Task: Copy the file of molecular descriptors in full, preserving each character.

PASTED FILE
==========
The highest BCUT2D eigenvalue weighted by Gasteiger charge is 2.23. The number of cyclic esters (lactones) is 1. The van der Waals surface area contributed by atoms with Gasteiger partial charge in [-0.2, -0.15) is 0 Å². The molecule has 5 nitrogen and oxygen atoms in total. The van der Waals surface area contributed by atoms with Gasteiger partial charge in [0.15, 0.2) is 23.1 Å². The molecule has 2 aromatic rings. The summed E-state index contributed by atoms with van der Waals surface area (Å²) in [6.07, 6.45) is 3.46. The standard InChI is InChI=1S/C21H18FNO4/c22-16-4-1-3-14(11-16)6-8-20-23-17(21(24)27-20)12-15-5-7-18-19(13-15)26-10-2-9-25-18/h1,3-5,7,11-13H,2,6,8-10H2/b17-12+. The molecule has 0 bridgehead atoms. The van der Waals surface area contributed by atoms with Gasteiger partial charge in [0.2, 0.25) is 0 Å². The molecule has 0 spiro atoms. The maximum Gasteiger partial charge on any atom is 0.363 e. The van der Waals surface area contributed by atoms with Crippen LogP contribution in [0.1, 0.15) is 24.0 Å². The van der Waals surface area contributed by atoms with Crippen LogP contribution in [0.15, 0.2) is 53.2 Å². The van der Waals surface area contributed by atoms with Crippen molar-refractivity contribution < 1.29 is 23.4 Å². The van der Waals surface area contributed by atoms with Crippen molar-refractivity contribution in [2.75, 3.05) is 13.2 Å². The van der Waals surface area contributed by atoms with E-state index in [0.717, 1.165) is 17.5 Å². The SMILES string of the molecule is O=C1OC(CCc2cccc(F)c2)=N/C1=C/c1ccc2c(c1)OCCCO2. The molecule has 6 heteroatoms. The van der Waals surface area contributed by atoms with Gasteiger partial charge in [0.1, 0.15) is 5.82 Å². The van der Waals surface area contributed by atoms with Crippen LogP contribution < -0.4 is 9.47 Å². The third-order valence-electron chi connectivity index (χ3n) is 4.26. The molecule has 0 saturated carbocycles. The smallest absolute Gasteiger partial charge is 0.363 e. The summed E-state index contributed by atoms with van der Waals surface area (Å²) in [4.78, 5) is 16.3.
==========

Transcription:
The highest BCUT2D eigenvalue weighted by Gasteiger charge is 2.23. The number of cyclic esters (lactones) is 1. The van der Waals surface area contributed by atoms with Gasteiger partial charge in [-0.2, -0.15) is 0 Å². The molecule has 5 nitrogen and oxygen atoms in total. The van der Waals surface area contributed by atoms with Gasteiger partial charge in [0.15, 0.2) is 23.1 Å². The molecule has 2 aromatic rings. The summed E-state index contributed by atoms with van der Waals surface area (Å²) in [6.07, 6.45) is 3.46. The standard InChI is InChI=1S/C21H18FNO4/c22-16-4-1-3-14(11-16)6-8-20-23-17(21(24)27-20)12-15-5-7-18-19(13-15)26-10-2-9-25-18/h1,3-5,7,11-13H,2,6,8-10H2/b17-12+. The molecule has 0 bridgehead atoms. The van der Waals surface area contributed by atoms with Gasteiger partial charge in [0.2, 0.25) is 0 Å². The molecule has 0 spiro atoms. The maximum Gasteiger partial charge on any atom is 0.363 e. The van der Waals surface area contributed by atoms with Crippen LogP contribution in [0.1, 0.15) is 24.0 Å². The van der Waals surface area contributed by atoms with Crippen LogP contribution in [0.15, 0.2) is 53.2 Å². The van der Waals surface area contributed by atoms with Crippen molar-refractivity contribution < 1.29 is 23.4 Å². The van der Waals surface area contributed by atoms with Crippen molar-refractivity contribution in [2.75, 3.05) is 13.2 Å². The van der Waals surface area contributed by atoms with E-state index in [0.717, 1.165) is 17.5 Å². The SMILES string of the molecule is O=C1OC(CCc2cccc(F)c2)=N/C1=C/c1ccc2c(c1)OCCCO2. The molecule has 6 heteroatoms. The van der Waals surface area contributed by atoms with Gasteiger partial charge in [0.1, 0.15) is 5.82 Å². The van der Waals surface area contributed by atoms with Crippen LogP contribution < -0.4 is 9.47 Å². The third-order valence-electron chi connectivity index (χ3n) is 4.26. The molecule has 0 saturated carbocycles. The smallest absolute Gasteiger partial charge is 0.363 e. The summed E-state index contributed by atoms with van der Waals surface area (Å²) in [4.78, 5) is 16.3.